His last, the most momentous act, was his will and testament known as "The Succession Statute" in which he divided the country among his sons, leading to 200 years of feudal fragmentation of the Polish Kingdom. Bolesław III Wrymouth has been recognized by historiography as a symbol of Polish political aspirations until well into the 19th century, he upheld the independence of the Polish archbishopric of Gniezno, despite a temporary failure in the 1130s. Despite undoubted successes, he committed serious political errors, most notably against Zbigniew of Poland, his half-brother; the crime against Zbigniew and his penance for it show Bolesław's great ambition as well as his ability to find political compromise. In 1086 the coronation of Vratislav II as King of Bohemia, his alignment with László I, King of Hungary, threatened the position of the Polish ruler, Prince Władysław I Herman. Therefore, that same year Władysław I was forced to recall from Hungarian banishment the only son of Bolesław II the Bold and a rightful heir to the Polish throne, Mieszko Bolesławowic.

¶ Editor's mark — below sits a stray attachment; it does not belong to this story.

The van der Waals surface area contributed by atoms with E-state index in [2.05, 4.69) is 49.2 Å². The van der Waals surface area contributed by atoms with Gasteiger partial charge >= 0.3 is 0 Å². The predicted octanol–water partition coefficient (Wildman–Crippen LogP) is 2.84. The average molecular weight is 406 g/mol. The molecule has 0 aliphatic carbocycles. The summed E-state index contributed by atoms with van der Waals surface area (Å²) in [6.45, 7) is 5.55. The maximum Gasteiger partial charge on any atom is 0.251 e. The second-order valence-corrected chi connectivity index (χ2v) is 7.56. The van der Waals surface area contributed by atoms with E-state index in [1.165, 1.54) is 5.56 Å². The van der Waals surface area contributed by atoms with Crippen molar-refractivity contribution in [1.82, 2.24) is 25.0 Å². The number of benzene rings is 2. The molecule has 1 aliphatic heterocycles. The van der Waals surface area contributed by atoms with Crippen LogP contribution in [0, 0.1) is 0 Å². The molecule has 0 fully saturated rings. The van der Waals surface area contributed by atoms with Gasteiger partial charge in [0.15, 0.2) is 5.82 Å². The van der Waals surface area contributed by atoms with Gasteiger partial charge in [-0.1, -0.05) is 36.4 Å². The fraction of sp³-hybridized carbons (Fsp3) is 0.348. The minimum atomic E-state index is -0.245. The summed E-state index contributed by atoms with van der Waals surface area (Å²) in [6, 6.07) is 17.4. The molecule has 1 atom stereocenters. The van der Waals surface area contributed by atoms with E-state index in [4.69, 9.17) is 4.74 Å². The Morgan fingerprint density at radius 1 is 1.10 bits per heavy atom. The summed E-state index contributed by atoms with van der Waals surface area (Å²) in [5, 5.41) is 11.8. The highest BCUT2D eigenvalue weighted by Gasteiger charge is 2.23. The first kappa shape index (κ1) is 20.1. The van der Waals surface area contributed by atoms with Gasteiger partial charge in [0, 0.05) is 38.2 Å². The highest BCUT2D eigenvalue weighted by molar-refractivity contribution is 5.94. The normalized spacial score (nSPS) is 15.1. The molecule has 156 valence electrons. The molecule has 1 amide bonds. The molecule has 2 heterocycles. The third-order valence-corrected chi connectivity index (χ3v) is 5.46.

Upon his return young Bolesławowic accepted the over-lordship of his uncle and gave up his hereditary claim to the crown of Poland in exchange for becoming first in line to succeed him. In return, Władysław I Herman granted his nephew the district of Kraków; the situation was further complicated for Władysław I Herman by a lack of a legitimate male heir, as his first-born son Zbigniew came from a union not recognized by the church. With the return of Mieszko Bolesławowic to Poland, Władysław I normalized his relations with the kingdom of Hungary as well as Kievan Rus; these actions allowed Herman to strengthen his authority and alleviate further tensions in international affairs. The lack of a legitimate heir, remained a concern for Władysław I and in 1085 he and his wife Judith of Bohemia sent rich gifts, among, a life size statue of a child made of gold, to the Benedictine Sanctuary of Saint Giles in Saint-Gilles, Provence begging for offspring; the Polish envoys were led by the personal chaplain of Piotr.